Wednesday, 31 July 2013

U-Report: Women Seek Better Plans For Incoming Flood

Last Year Flooding Of A Rivers State Community

Report By Kebetkache Women Resource Development Centre

As Nigerians begin a countdown to the flood forecast for this year, women in areas affected by flood last year have expressed worries that not much is being done to address the flood in Rivers State.

The women who were participants at a one-day stakeholders meeting to examine possible ways of mitigating the impact if and when the flood arrives, organized by a gender focused nongovernmental-organization, in anticipation of the impending flood, Kebetkache Women Resource Development Centre, lamented that the flood took them unaware last year and the fear of a repeat has caused them not to farm while some who lost their houses to the flood are still squatting because they are yet to rebuild their homes.

They lamented that women especially nursing mothers, the elderly and children suffered most and called for gender sensitivity in planning for the in-coming flood.

‘Arrangement was poor last year. We had no warning and we lost everything but they just gave us two thousand naira and sent us out of the camp. Since then nobody has come to us. We are suffering, people are dying daily. I wonder if we can survive another flood’, a worried Budezi Uturu from Ahoada West lamented.

Declaring the meeting which held at the lecture hall of Social Action, D/line Port Harcourt, the executive director of Kebetkache Ms Emem Okon said the meeting which drew membership from 2012 flood impacted community members, related civil society organizations and media, was aimed at finding out what needs to be done and by who to avoid the scale of calamity that shook the region following the flood last year.  

”You are carefully selected participants as flood affected and related stakeholders. Nobody expected the degree of flood we had last year. We do not know how people are coping now as camps were hurriedly shut after the floods. Not much is known as to how flood victims are coping.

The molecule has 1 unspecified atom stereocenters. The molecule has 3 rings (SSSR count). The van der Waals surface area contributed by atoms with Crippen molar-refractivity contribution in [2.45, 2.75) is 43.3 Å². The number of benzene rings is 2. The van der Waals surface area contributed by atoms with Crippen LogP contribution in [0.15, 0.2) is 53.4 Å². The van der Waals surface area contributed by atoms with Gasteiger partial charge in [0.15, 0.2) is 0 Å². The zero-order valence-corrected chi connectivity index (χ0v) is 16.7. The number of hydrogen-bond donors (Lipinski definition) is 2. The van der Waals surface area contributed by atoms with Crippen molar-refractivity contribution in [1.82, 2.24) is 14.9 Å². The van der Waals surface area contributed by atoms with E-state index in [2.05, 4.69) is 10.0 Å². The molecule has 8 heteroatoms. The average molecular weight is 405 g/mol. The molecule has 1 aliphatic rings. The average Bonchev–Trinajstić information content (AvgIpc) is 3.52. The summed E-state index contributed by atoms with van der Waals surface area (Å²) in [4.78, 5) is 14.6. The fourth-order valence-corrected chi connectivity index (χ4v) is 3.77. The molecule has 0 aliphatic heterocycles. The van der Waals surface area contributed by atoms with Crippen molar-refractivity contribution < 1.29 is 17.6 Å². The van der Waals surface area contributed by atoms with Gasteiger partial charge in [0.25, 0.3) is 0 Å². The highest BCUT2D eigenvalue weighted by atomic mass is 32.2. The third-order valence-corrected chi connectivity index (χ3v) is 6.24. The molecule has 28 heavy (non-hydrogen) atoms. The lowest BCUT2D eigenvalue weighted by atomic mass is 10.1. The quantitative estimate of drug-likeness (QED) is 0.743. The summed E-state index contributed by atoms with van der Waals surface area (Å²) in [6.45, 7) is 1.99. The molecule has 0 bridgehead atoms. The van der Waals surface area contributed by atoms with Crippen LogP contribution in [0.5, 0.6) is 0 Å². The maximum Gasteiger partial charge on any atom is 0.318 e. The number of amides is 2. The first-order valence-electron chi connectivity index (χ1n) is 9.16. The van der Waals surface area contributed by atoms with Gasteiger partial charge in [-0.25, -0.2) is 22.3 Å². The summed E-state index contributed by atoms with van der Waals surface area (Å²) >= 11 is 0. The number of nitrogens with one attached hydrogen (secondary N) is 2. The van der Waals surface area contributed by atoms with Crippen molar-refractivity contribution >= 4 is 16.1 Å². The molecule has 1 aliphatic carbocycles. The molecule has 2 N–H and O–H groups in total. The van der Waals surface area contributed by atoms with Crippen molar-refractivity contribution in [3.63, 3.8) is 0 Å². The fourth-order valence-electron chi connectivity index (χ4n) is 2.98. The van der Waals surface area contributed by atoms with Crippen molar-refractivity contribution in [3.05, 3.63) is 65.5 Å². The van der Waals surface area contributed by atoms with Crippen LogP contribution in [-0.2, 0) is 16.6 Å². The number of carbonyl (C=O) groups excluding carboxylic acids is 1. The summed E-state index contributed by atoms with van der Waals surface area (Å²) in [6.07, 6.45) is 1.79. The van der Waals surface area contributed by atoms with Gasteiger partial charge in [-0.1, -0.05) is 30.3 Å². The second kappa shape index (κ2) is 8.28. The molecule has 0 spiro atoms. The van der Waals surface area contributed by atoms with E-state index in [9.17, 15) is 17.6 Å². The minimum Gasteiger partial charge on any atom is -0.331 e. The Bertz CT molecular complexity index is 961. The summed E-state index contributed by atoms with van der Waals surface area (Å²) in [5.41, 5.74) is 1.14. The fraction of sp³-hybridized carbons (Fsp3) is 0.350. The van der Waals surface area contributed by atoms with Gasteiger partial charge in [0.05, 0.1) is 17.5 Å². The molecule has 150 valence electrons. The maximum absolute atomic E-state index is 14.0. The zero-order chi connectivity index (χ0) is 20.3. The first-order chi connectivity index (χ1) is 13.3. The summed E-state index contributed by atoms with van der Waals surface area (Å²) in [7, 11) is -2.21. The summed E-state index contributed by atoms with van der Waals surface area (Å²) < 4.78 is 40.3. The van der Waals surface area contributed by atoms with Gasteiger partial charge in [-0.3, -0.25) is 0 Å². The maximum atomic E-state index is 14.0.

“We are looking for how to handle the already forecast flood, to understand what is being done and who should do what. So this is an experience/ideas sharing, networking meeting. Everybody has a role to help reduce possible impact of the flood if it comes as we cannot expect government to do everything”, she stated.

Presenting a paper on 'Capacity for Efficient Community Based Disaster Management', Bridget Osakwe Usifo, a disaster mitigation expert explained that natural disasters have in the last decade, affected more than a quarter of the world's population and has become more frequent as a result of climate change.

“In the last five years an average of 296 million people have been affected by nature induced disasters each year, 106 million yearly by flood and 145 million by drought....Between 2000 and 2010, over 2.5 billion people were affected by natural disaster worldwide.
“Each year, six times more people are affected by natural disasters. Disasters are increasing in frequency and  impact '' she explained.  

According to her, the 2012 flood which affected white water, affected 7.7 million people and displaced ,2,157,419 persons and about 300 people died in the disaster while about 30 per cent of the Nigerian farmland was submerged in water making it one of the worst humanitarian crisis according to NEMA.

With Nigeria more at risk than the global disaster at 30 per cent against the global 25 per cent rate making it important for flood prone communities to disabuse their minds of floods obeying old patterns.

Lagos State was listed as already working to mitigate the effect of the impending flood as Usifo challenged communities and   stakeholders to begin to do what needs to be done to avoid colossal damage by flood.

At the end of deliberations, a number of resolutions were adopted including a call on government to clear all waterways across the state so the mass of water coming from the flood will have room to flow and to urgently set up the state emergency and relief agency to work effectively with the National Emergency Management Agency, NEMA.

Women came from Ahoada East, Abua/Odual, Ahoada West and Ogba/Ndoni Local government areas.


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